When I released my first set of LPC Power Rankings in early February, I was a bit surprised to see Justin Trudeau up at 66%. These rankings aren’t intended to be a first ballot predictor, but they came pretty close to the mark in the NDP contest and it was still a bit of shock to see Trudeau 54 points above his nearest competitor. But wouldn’t you know it, Marc Garneau’s mystery poll was essentially spot on my numbers. So maybe there’s something to this.
And if there is, we are heading to an absolute rout.
|Justin Trudeau||$1,001,060||94%||60%||71,773||195,672||75% (+9)|
|Joyce Murray||$169,411||5%||13%||1,998||5,615||9% (+4)|
|Martha Hall Findlay||$178,590||1%||10%||8,571||7,819||7% (+1)|
|Martin Cauchon||$103,203||1%||7%||2,565||1,609||4% (+3)|
|Karen McCrimmon||$26,259||0%||6%||375||848||2% (+1)|
|Deborah Coyne||$27,385||0%||5%||479||2,155||2% (+1)|
You can see the methodology behind these rankings here. Since the last update, I’ve sweetened the recipe with ever-so-small weights for number of donors and Facebook “talking abouts”, but it doesn’t change the rankings.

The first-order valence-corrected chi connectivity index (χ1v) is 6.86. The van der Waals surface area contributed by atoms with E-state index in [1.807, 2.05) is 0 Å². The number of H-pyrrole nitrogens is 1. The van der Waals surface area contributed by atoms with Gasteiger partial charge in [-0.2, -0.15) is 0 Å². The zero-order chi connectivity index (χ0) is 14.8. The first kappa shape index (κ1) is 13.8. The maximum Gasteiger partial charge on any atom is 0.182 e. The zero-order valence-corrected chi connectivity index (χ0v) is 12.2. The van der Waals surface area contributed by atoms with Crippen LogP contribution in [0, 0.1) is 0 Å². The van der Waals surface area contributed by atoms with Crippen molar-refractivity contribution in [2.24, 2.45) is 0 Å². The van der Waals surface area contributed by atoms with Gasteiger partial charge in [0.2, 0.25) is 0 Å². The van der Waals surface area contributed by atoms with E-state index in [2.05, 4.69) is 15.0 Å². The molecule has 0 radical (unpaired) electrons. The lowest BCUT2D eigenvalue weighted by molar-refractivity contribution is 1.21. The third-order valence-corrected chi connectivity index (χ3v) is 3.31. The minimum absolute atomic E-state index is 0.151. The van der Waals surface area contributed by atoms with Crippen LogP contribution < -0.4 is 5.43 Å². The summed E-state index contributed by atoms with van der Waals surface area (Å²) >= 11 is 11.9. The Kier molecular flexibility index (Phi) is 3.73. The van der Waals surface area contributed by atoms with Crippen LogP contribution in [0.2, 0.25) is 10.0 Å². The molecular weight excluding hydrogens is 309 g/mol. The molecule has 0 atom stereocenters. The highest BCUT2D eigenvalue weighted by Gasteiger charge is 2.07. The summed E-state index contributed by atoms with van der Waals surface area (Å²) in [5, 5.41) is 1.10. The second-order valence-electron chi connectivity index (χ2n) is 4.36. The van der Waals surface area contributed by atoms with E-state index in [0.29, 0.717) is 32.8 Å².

The bracketed number on the final column reflects changes from the last update – you can consider it a “momentum” score of sorts, with everyone picking up some of the pieces from the Garneau, Takach, and Bertschi campaigns. Trudeau’s +9 score is nearly as much as the rest of the field combined, and he shows no signs of slowing down the stretch.
Nearly doubling her Power Score since the last update is Joyce Murray, who has raised an additional $100,000, picked up 1200 new Twitter followers and 800 likes, while earning an endorsement by Ted Hsu.
This sets up an interesting battle for second between Murray and Hall Findlay, but it appears to be a battle for a very, very distant second.